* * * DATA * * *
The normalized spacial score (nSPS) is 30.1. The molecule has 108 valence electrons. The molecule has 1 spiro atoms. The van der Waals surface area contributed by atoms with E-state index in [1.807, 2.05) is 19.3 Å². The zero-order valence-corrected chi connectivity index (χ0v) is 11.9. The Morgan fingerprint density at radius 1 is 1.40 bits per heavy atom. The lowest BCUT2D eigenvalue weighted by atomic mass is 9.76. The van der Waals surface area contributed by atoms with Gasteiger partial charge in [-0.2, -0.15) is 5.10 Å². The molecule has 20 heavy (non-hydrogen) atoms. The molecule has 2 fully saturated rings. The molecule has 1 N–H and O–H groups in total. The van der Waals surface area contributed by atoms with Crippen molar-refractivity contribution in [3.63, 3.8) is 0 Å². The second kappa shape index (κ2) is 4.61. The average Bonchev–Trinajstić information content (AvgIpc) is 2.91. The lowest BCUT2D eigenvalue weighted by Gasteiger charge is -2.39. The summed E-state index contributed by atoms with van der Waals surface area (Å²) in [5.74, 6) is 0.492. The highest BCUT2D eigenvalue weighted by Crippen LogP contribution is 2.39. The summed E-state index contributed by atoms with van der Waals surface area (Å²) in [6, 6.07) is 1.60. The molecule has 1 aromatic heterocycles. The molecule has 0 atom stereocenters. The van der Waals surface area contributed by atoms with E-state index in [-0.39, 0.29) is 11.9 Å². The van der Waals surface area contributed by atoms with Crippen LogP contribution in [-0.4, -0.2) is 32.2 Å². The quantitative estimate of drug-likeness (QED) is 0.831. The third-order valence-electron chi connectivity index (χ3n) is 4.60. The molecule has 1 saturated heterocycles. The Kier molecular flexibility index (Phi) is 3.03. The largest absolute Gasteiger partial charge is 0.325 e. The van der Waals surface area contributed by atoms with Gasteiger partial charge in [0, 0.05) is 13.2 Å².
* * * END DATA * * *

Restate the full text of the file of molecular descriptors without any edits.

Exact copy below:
The normalized spacial score (nSPS) is 30.1. The molecule has 108 valence electrons. The molecule has 1 spiro atoms. The van der Waals surface area contributed by atoms with E-state index in [1.807, 2.05) is 19.3 Å². The zero-order valence-corrected chi connectivity index (χ0v) is 11.9. The Morgan fingerprint density at radius 1 is 1.40 bits per heavy atom. The lowest BCUT2D eigenvalue weighted by atomic mass is 9.76. The van der Waals surface area contributed by atoms with Gasteiger partial charge in [-0.2, -0.15) is 5.10 Å². The molecule has 20 heavy (non-hydrogen) atoms. The molecule has 2 fully saturated rings. The molecule has 1 N–H and O–H groups in total. The van der Waals surface area contributed by atoms with Crippen molar-refractivity contribution in [3.63, 3.8) is 0 Å². The second kappa shape index (κ2) is 4.61. The average Bonchev–Trinajstić information content (AvgIpc) is 2.91. The lowest BCUT2D eigenvalue weighted by Gasteiger charge is -2.39. The summed E-state index contributed by atoms with van der Waals surface area (Å²) in [5.74, 6) is 0.492. The highest BCUT2D eigenvalue weighted by Crippen LogP contribution is 2.39. The summed E-state index contributed by atoms with van der Waals surface area (Å²) in [6, 6.07) is 1.60. The molecule has 1 aromatic heterocycles. The molecule has 0 atom stereocenters. The van der Waals surface area contributed by atoms with E-state index in [-0.39, 0.29) is 11.9 Å². The van der Waals surface area contributed by atoms with Crippen LogP contribution in [-0.4, -0.2) is 32.2 Å². The quantitative estimate of drug-likeness (QED) is 0.831. The third-order valence-electron chi connectivity index (χ3n) is 4.60. The molecule has 1 saturated heterocycles. The Kier molecular flexibility index (Phi) is 3.03. The largest absolute Gasteiger partial charge is 0.325 e. The van der Waals surface area contributed by atoms with Gasteiger partial charge in [0, 0.05) is 13.2 Å².